Below is how a crawl delay would look like within a robots.txt file:
If our crawler slows down your website and you do not have a crawl delay directive in your robots.txt file, you can tell SEMrush to crawl 1 URL per 2 seconds. This may force your audit to take longer to complete, but it will cause less potential speed issues for actual users on your website during the audit.
Step 3: Allow/Disallow URLs
This option will allow you to specifically crawl or block select subfolders of a website. You will want to include everything within the URL after the TLD. For example, if you wanted to crawl the subfolder http://www.example.com/shoes/mens/ you would want to enter: “/shoes/mens/” into the allow box on the left.
To avoid crawling specific subfolders, you would have to enter that subfolder’s path in the disallow box. For example, to crawl the men’s shoes category but avoid the hiking boots sub-category under men’s shoes (https://example.com/shoes/mens/hiking-boots/), you would enter /shoes/mens/hiking-boots/ in the disallow box.
If you forget to enter the / at the end of the URL in the disallow box (ex: /shoes), then SEMrush will skip all pages in the /shoes/ subfolder as well as all URLs that begin with /shoes (such as www.example.com/shoes-men).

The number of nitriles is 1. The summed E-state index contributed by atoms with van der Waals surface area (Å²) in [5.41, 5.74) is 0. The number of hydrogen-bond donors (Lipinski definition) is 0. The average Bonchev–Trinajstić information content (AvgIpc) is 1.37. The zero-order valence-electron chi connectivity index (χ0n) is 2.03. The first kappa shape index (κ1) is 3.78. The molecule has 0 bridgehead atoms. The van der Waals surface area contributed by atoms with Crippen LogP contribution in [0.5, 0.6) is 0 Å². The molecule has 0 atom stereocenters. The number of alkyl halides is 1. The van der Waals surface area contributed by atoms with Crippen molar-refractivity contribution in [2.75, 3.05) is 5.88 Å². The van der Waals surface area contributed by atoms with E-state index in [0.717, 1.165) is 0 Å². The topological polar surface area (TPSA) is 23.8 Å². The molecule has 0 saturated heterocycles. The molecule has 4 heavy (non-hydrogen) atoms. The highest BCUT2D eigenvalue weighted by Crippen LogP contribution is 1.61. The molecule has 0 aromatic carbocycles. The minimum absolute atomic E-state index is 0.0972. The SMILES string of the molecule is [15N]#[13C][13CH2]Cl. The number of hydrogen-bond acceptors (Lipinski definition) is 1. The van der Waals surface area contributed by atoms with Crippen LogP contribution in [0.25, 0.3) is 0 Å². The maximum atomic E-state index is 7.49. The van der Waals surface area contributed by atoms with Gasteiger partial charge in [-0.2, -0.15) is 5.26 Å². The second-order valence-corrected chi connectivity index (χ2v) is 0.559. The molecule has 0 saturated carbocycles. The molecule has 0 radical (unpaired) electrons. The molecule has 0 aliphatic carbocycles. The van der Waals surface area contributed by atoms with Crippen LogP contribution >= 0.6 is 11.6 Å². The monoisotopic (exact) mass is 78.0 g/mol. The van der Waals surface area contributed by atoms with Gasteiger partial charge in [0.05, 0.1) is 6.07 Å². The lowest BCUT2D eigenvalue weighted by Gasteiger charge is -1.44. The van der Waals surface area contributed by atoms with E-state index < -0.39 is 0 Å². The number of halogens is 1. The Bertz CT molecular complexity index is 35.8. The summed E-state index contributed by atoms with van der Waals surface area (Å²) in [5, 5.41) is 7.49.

Step 4: Remove URL Parameters
URL parameters (also known as query strings) are elements of a URL that do not fit into the hierarchical path structure. Instead, they are added on to the end of a URL and give logic instructions to the web browser.
URL parameters always consist of a ? followed by the parameter name (page, utm_medium, etc) and =.
So “?page=3” is a simple URL parameter that could indicate the 3rd page of scrolling on a single URL.
The 4th step of the Site Audit configuration allows you to specify any URL parameters that your website uses in order to remove them from the URLs while crawling. This helps SEMrush avoid crawling the same page twice in your audit. If a bot sees two URLs; one with a parameter, and one without, it may crawl both pages and waste your crawl budget as a result.
For example, if you were to add “page” into this box, this would remove all URLs that included “page” in the URL extension. This would be URLs with values such as ?page=1, ?page=2, etc. This would then avoid crawling the same page twice (for example, both “/shoes” and “/shoes/?page=1” as one URL) in the crawling process.